In fact, conservation research provides evidence that securing the tenure rights of forest inhabitants can increase forest cover and species diversity, reduce deforestation and degradation, especially if the forest communities are ‘traditional’, or if they have a long term relationship with their natural resources from which they derive some of their livelihood options, as do the Sengwer.
Amnesty International also found that those Sengwer still living in the forest are being forced to reside in sub-standard, makeshift housing, because their homes are constantly being burnt down.
The situation has torn many Sengwer families apart, as one parent often remains in the forest to safeguard their ancestral heritage, while the other lives with the children, often in deplorable conditions, outside the forest for safety. More than 50 Sengwer women we interviewed told us their husbands had left them altogether because of the indignity of being unable to provide for their families following their expulsion from their homes.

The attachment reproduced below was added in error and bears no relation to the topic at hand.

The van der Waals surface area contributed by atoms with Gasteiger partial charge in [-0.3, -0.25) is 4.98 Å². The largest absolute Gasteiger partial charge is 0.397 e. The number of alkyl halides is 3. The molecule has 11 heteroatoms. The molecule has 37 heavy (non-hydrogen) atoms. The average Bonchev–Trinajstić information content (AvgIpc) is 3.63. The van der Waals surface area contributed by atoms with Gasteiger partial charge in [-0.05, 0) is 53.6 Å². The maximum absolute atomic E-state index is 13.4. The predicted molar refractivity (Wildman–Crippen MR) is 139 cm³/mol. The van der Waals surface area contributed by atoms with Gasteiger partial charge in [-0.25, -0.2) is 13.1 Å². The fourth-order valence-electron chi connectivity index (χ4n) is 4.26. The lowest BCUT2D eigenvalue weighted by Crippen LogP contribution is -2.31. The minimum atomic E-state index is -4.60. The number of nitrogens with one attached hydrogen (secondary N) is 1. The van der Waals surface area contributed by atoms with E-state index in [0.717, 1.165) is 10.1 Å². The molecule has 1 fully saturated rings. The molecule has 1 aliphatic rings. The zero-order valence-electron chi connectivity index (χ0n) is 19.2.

More than 50 Sengwer women we interviewed told us their husbands had left them altogether because of the indignity of being unable to provide for their families following their expulsion from their homes.
“The situation is urgent as people are still at risk of being forcibly evicted from their homes. The government must immediately cease all evictions and those who have been evicted must be allowed to return to their homes to dwell in safety and dignity, and participate in reforestation,” said Irungu Houghton.